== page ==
Chocolate, the healthy gift this Valentine's Day. It may sound crazy, but it's true! Studies show that dark chocolate in particular is good for your health — when consumed in moderation.
by The Iowa Clinic in on on Wednesday, February 3, 2016
The Magic Ingredient
What sets dark chocolate apart is cacao — the main ingredient that gives dark chocolate its super powers and distinct flavor. Cacao is packed with antioxidants and healthy chemicals like flavonoids, which studies have linked to cancer prevention, reductions in circulatory system inflammation and the ability to lower high blood pressure.
In addition to being a cancer crusher and giving you a healthier heart, studies have found that dark chocolate can reduce your risk of arthritis, asthma and stroke. Dark chocolate also contains fat busting enzymes — these antioxidants have the ability to help block the breakdown of fat and carbohydrates, which can mean less fat gets absorbed from your digestive tract into your bloodstream. The bioactive compounds in dark chocolate can protect your skin against damage from the sun, improve blood flow to the skin and increase skin density and hydration.
Additionaly, dark chocolate can improve your overall mental state. Chocolate stimulates endorphin production which creates feelings of happiness and pleasure. Chocolate also increases serotonin levels in your brain. Serotonin is a natural anti-depressant which can aid a variety of psychological functions, including sleep and appetite.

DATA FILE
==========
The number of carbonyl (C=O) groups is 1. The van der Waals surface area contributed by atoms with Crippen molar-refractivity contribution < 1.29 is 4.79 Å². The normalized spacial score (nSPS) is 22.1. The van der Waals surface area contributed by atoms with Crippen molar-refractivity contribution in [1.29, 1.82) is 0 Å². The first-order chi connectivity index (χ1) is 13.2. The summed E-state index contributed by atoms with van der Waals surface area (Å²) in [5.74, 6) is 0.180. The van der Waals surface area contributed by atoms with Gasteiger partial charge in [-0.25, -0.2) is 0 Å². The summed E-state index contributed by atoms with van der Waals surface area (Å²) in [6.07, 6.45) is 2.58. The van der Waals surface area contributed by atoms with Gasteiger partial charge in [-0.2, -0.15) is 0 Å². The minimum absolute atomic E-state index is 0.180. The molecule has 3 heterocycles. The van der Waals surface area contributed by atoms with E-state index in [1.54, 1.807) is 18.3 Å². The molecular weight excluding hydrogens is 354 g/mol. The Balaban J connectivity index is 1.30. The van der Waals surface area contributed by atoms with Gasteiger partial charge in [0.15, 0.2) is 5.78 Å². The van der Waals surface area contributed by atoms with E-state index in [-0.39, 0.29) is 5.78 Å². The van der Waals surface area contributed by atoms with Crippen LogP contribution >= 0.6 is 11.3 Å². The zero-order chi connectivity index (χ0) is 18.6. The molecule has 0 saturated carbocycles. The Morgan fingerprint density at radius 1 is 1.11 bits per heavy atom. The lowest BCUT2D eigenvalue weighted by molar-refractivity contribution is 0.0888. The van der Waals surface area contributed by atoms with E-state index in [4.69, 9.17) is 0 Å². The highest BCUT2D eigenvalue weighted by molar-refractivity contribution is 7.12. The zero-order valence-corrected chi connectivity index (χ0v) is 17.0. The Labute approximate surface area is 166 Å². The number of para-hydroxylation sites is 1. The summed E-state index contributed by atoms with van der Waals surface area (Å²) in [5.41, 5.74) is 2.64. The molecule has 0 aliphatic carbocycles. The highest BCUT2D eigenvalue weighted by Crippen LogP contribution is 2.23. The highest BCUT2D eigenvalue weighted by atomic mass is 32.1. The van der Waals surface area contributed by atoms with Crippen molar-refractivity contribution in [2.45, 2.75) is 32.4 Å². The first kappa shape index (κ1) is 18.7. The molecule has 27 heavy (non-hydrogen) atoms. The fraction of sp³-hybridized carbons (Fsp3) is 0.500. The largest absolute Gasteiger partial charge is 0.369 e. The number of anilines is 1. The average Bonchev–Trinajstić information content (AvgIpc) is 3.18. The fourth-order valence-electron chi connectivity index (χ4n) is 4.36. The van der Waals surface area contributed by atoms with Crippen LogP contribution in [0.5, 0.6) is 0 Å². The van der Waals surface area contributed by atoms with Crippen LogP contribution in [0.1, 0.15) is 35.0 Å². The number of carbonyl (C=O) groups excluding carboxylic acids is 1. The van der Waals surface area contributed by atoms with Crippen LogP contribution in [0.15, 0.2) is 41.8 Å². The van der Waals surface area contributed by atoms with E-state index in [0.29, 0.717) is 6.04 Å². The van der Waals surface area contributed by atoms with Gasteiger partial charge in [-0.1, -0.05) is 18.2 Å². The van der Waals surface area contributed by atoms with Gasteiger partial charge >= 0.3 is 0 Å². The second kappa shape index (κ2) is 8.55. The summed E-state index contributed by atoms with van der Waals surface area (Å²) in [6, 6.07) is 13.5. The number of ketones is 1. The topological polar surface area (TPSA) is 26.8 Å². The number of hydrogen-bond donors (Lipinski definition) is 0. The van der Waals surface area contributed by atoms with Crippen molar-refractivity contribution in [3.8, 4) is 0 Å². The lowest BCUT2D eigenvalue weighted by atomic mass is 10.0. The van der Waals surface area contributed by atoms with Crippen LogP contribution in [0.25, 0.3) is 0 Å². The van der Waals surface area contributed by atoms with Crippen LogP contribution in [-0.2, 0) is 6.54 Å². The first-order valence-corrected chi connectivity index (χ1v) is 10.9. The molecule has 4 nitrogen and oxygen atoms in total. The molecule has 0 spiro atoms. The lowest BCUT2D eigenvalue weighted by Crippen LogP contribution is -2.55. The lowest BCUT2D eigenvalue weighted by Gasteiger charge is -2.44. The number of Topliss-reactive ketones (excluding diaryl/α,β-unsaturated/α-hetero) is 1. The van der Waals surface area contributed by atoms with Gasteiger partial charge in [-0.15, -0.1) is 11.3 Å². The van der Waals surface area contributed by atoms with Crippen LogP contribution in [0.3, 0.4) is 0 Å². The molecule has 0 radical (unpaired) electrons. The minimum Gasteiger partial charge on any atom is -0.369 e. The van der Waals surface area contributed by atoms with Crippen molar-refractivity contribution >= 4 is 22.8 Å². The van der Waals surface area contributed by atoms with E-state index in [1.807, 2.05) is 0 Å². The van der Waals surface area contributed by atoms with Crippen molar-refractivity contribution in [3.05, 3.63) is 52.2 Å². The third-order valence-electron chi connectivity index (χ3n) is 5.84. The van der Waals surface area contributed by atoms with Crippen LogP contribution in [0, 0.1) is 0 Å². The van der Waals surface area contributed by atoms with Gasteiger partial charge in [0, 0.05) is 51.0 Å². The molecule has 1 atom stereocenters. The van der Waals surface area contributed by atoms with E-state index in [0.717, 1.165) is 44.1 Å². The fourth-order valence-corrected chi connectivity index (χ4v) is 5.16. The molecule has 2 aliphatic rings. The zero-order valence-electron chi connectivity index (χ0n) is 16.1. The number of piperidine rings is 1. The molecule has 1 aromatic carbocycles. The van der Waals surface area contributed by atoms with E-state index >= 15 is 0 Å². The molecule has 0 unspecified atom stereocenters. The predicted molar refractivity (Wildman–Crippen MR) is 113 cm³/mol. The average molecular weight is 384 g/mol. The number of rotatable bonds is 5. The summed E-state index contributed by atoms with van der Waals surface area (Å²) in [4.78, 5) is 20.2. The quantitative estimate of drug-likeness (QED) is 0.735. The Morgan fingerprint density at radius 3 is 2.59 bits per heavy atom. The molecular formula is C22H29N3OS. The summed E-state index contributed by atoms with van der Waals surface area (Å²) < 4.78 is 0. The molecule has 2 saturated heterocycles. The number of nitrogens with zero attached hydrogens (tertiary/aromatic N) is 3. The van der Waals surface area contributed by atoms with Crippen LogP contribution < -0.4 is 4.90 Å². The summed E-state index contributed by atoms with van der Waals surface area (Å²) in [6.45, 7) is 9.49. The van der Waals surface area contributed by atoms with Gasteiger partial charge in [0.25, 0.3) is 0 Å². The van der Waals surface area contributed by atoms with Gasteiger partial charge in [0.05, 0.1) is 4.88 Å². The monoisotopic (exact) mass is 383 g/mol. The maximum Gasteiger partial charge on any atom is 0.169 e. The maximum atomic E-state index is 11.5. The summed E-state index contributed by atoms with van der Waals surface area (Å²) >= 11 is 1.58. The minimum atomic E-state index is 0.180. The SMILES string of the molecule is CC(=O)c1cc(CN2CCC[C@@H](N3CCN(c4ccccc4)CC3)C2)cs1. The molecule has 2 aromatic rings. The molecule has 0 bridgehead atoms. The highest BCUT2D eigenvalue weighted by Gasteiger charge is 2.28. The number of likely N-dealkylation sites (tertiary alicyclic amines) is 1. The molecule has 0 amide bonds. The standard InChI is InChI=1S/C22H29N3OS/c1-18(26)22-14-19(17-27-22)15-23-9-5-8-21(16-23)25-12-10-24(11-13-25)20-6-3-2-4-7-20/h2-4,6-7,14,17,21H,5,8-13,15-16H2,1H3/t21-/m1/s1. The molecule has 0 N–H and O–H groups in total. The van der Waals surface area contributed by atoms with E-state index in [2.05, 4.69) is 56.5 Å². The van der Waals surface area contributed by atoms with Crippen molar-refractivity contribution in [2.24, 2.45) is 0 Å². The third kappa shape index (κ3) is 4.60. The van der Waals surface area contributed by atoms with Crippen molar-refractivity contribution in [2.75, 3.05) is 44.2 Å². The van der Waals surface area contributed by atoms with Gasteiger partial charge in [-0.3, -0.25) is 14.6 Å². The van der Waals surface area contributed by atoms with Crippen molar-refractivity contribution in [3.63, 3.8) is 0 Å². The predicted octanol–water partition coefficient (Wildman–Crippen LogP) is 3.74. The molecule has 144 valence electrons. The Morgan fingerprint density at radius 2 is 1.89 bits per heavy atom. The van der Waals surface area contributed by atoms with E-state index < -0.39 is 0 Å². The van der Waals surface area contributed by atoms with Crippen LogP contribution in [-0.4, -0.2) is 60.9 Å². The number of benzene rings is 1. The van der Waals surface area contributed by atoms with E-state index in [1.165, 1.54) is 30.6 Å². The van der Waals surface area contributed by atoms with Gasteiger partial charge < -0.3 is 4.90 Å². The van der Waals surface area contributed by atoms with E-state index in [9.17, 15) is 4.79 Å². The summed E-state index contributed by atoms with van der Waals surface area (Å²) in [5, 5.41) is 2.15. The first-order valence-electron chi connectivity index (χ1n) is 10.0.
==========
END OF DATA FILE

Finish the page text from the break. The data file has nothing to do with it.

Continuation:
Choosing the Right Chocolate
While you can't have a delicious chunk of chocolate sans sugar, it's important to note that dark chocolates contain less added sugar than both milk and white chocolates. Picking a chocolate with at least 70% cacao is best for health benefits. When choosing your perfect piece of chocolate, read the label carefully. It's important to choose a chocolate that uses cocoa butter rather than butterfat. Cocoa butter is a heart-healthy monounsaturated fat also found in olive oil. The more a chocolate is processed — through things like fermentation, alkalizing, roasting, etc. — the more the health benefits are lost.
Perhaps the most important factor in chocolate consumption is moderation. In chocolate's case, there is such a thing as "too much of a good thing". There are a number of health benefits dark chocolate can provide, but that doesn't mean you should be eating it for breakfast, lunch and dinner. Chocolate is still loaded with calories and is easy to overeat on. 1.5 to 3 ounce serving sizes a couple times a week is recommended.
Dark chocolate may taste more bitter milk or white chocolate, if you are new to dark chocolate. You can change your taste buds. Simply slowly increase the percent of cocoa in the chocolate you eat. As you increase from a lower percentage to a higher, you will notice you find dark chocolate less bitter and more tasty.
Make your Valentine's heart happy in more ways than one by saying "I love you" with dark chocolate this Valentine's Day!